Why was Beowulf's achievement so great and heroic to Hrothgar? In this time period, there weren't any police that you could call to take care of problems like Grendel. In the story, Beowulf knows that "if Grendel wins, it will be a gruesome day...Fate goes as ever fate must." (pg 31) If Beowulf were not to fight Grendel, or if he were to loose to Grendel, he knows that "he (Grendel) will glut himself on the Geats in the war hall, swoop without fear on that flower of manhood as on others before." (pg 31) But why fight, why be heroic if there are such terrible consequences for you and your people? Either Beowulf would fight Grendel, or no one else would because of the consequences of the failure. The warriors all had a family or a wife to to think about, and whether they would be able to go home to them. Without the men, the women and children of the society were not fully capable of taking care of themselves. Beowulf was confident that he would defeat Grendel, so confident that he "[renounced] sword and the shelter of the broad shield, the heavy war-board." So Beowulf put his life on the proverbial line for the safety and well-being of not only his men, but for his men's families.
Another theme to the poem was how the women of the time were to behave. Since a woman was under the jurisdiction and protection of her husband, the woman was expected to respect her husband. To respect her husband, a woman would adopt her husbands ideals as her own. And since honor was such a strong driving force for the warriors, a woman would want to act honorably for her husband. An honorable woman, such as "Wealhtheow...Hrothgar's queen, observ[ed] the courtesies...adorned in her gold, she graciously saluted the men in the hall, then handed the cup first to Hrothgar, their homeland's guardian,"(pg 41-42) "The queen spoke: 'Enjoy this drink, my most generous lord;'" (pg 83)"Urging him to drink deep and enjoy it because he was dear to them." (pg 42) Wealhtheow, when she came to Beowulf, welcomed him with hope: "Until it was Beowulf's turn to take it from her [Wealhtheow's] hand. With measured words (What she said had to be exact, maybe even practiced, to be sure she stayed honorable.) she welcomed the Geat and thanked God for granting her wish that a deliverer she could believe in would arrive to ease their afflictions." (pg 42) Then, to prove again beyond his boasting that he is what he claims, "He accepted the cup, a daunting man, dangerous in action and eager for it always." (pg 42)
As a warrior, the convictions that you held were important to who you were and what motivated you. Warriors valued the art of war above practically everything else. You could even say that warrior fought for the sheer joy of fighting. Fighting was also a good way for a warrior to prove his worth to his adopted father, his lord. A warrior could prove to the lords that he was worth supporting by providing the military strength to his lord's army. Beowulf proved his worth to Hrothgar by causing "the monster's whole body" to be "in pain, a tremendous wound appeared on his shoulder. Sinews split and the bone-lappings burst. Beowulf was granted the glory of winning; Grendel was driven under the fen banks, fatally hurt, to his desolate lair." (pg 55) Later in the poem, when Beowulf becomes king, Wiglaf proved himself to his king, Beowulf, as "he waded the dangerous reek and went under arms to his lord" (pg 179) Wiglaf promised his king, "I shall stand by you."(pg 179) Wiglaf then made good his word when "the noble son of Weohstan saw the king in danger at his side and displayed his inborn bravery and strength. He left the head alone, but his fighting hand was burned when he came to his kinsman's aid. He lunged at the enemy lower down so that his decorated sword sank into its belly and the flames grew weaker."(pg 183) Because of this blow, Beowulf "gathered his strength and drew a stabbing knife he carried on his belt, sharpened for battle. He stuck it deep into the dragon's flank. Beowulf dealt it a deadly wound." (pg 183) And from this fatal wound "they had killed the enemy, courage quelled his life; that pair of kinsmen, partners in nobility, had destroyed this foe." (pg 183) Wiglaf acted as "every man should act, be at hand when needed."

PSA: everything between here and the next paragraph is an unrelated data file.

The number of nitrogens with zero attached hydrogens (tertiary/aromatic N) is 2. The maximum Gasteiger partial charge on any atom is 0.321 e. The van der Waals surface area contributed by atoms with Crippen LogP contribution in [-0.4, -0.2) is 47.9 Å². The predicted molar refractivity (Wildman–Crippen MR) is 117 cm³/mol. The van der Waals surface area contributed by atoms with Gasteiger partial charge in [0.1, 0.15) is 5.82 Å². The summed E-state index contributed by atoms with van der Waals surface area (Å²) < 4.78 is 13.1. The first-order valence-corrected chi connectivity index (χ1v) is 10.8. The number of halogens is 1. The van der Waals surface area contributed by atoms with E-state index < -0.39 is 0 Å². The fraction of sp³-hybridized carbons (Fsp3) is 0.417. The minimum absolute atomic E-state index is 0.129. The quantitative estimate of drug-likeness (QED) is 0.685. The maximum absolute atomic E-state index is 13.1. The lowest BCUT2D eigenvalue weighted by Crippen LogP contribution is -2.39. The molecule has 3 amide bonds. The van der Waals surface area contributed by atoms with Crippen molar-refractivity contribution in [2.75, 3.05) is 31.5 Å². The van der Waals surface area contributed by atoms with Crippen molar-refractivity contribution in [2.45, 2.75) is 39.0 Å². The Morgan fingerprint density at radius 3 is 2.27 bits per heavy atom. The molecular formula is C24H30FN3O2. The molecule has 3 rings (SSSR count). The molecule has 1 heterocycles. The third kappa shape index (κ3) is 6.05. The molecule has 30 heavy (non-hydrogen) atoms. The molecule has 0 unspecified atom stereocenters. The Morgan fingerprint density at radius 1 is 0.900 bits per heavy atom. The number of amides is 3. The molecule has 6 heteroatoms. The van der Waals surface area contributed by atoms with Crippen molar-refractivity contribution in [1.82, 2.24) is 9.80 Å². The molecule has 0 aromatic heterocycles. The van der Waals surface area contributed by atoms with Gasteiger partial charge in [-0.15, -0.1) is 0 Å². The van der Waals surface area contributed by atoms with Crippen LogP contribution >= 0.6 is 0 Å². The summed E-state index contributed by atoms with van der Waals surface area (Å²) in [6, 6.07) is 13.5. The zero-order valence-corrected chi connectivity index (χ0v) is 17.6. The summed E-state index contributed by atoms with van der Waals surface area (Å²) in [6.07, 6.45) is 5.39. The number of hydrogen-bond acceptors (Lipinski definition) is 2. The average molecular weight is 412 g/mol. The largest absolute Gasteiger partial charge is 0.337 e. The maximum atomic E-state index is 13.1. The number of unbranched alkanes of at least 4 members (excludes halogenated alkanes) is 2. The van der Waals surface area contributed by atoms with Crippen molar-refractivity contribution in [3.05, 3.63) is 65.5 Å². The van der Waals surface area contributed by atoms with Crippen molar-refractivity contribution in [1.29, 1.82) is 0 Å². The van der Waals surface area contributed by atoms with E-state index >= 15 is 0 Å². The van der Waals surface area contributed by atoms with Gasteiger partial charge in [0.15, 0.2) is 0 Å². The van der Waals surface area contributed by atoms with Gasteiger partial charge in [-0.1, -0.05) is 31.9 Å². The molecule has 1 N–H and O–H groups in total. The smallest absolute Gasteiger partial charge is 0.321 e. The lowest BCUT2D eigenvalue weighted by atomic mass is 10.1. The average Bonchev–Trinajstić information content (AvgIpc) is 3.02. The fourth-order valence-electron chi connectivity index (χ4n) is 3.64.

Wiglaf acted honorably and encouraged his king with the words: "'Go on, dear Beowulf, do everything you said you would when you were still young and vowed you would never let you name and fame be dimmed while you lived. Your deeds are famous, so stay resolute, my lord, defend your life now with the whole of your strength.'"(pg 179) Wiglaf reminded Beowulf of his honor, then Wiglaf stated on his honor to the king, in the moment of Beowulf's weakness: "I shall stand by you."(pg 179)
Another part of being an honorable warrior was by respecting God. The poem showed the importance of proper Christian behavior by contrasting it to when Hrothgar's people turned to pagan gods instead of the Christian God. Hrothgar's people, "at pagan shrines...vowed offerings to idols, swore oaths that the killer of souls might come to their aid and save the people. That was their way, their heathenish hope; deep in their hearts, they remembered [heck]. The Almighty Judge of good deeds and bad, the Lord God, Head of Heavens and High King of the World was unknown to them." (pg 15) Because of this heathenish hope, "cursed is he who in time of trouble has thrust his soul in the fire's embrace [with his heathenish hope], forfeiting help; he has no where to turn. But blessed is he who after death can approach the Lord and find friendship in the Father's embrace." (pg 15) Hrothgar was aware of this forthcoming curse, so, to waylay this curse, he "'first and foremost, let the the Almighty Father be thanked for this sight (Grendel's detached arm).'" He then continues to explain his plight, and why he withstood it: "'I suffered a long harrowing by Grendel...Not long since, it seemed I would never be granted the slightest solace or relief from any of my burdens...But the Heavenly Shepherd can work His wonders and miracles always and everywhere.'" (pg 63)
It would seem that, from the poem "Beowulf", an honorable warrior, the epitome of a warrior respects the lord he serves under. And since the lord also had a responsibility to the warriors that served under him, he must also respect his warriors. The system of feudalism, with the lords over their warriors would encourage both the lords and warriors under them to be honorable. To help him retain his honor, the values that a warrior held to be important could encourage him in his times of trouble. But, if during his hard times, his values were to fail him, a warrior could still rely on God. But if a warrior were to forget God, even his values couldn't save him. The poem "Beowulf" showed by the example of Hrothgar's people what could curse even the best warrior if they didn't remember God. An honorable warrior, as presented in "Beowulf", remembers God. And since honor is very important for warriors, and since the wives of warriors believe what their husbands believe, women observed the required courtesies for all occasions to be honorable. In conclusion, the epitome of a warrior would always pursue honor and encourage others to also pursue it, as they did with their wives.